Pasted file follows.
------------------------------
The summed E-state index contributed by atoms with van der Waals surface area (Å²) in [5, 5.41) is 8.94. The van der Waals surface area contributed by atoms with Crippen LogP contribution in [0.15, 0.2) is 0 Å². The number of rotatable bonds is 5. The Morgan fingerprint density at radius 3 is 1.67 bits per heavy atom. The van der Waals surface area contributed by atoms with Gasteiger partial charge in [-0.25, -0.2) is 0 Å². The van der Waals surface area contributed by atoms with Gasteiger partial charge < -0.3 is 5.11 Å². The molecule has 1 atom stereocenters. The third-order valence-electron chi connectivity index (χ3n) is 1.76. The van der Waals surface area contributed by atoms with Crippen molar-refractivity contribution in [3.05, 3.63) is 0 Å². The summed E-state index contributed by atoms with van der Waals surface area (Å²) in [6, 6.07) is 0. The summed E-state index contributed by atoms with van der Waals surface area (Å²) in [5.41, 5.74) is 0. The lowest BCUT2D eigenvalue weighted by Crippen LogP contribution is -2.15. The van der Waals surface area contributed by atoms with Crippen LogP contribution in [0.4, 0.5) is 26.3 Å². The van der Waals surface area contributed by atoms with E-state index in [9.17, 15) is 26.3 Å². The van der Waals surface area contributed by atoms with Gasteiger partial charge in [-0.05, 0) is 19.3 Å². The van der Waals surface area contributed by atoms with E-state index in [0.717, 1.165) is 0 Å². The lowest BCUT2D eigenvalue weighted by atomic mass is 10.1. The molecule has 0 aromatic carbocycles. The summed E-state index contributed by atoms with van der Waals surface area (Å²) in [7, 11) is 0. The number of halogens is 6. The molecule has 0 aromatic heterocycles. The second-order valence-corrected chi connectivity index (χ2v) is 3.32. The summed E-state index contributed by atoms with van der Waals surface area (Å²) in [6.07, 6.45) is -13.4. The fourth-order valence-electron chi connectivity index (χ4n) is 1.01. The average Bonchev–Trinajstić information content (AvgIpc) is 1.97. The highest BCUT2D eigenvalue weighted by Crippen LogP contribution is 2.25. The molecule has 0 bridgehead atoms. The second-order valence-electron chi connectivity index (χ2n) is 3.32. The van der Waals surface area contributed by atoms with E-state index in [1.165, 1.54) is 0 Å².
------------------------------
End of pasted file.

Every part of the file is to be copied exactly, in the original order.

The summed E-state index contributed by atoms with van der Waals surface area (Å²) in [5, 5.41) is 8.94. The van der Waals surface area contributed by atoms with Crippen LogP contribution in [0.15, 0.2) is 0 Å². The number of rotatable bonds is 5. The Morgan fingerprint density at radius 3 is 1.67 bits per heavy atom. The van der Waals surface area contributed by atoms with Gasteiger partial charge in [-0.25, -0.2) is 0 Å². The van der Waals surface area contributed by atoms with Gasteiger partial charge < -0.3 is 5.11 Å². The molecule has 1 atom stereocenters. The third-order valence-electron chi connectivity index (χ3n) is 1.76. The van der Waals surface area contributed by atoms with Crippen molar-refractivity contribution in [3.05, 3.63) is 0 Å². The summed E-state index contributed by atoms with van der Waals surface area (Å²) in [6, 6.07) is 0. The summed E-state index contributed by atoms with van der Waals surface area (Å²) in [5.41, 5.74) is 0. The lowest BCUT2D eigenvalue weighted by Crippen LogP contribution is -2.15. The van der Waals surface area contributed by atoms with Crippen LogP contribution in [0.4, 0.5) is 26.3 Å². The van der Waals surface area contributed by atoms with E-state index in [9.17, 15) is 26.3 Å². The van der Waals surface area contributed by atoms with Gasteiger partial charge in [-0.05, 0) is 19.3 Å². The van der Waals surface area contributed by atoms with E-state index in [0.717, 1.165) is 0 Å². The lowest BCUT2D eigenvalue weighted by atomic mass is 10.1. The molecule has 0 aromatic carbocycles. The summed E-state index contributed by atoms with van der Waals surface area (Å²) in [7, 11) is 0. The number of halogens is 6. The molecule has 0 aromatic heterocycles. The second-order valence-corrected chi connectivity index (χ2v) is 3.32. The summed E-state index contributed by atoms with van der Waals surface area (Å²) in [6.07, 6.45) is -13.4. The fourth-order valence-electron chi connectivity index (χ4n) is 1.01. The average Bonchev–Trinajstić information content (AvgIpc) is 1.97. The highest BCUT2D eigenvalue weighted by Crippen LogP contribution is 2.25. The molecule has 0 bridgehead atoms. The second-order valence-electron chi connectivity index (χ2n) is 3.32. The van der Waals surface area contributed by atoms with E-state index in [1.165, 1.54) is 0 Å².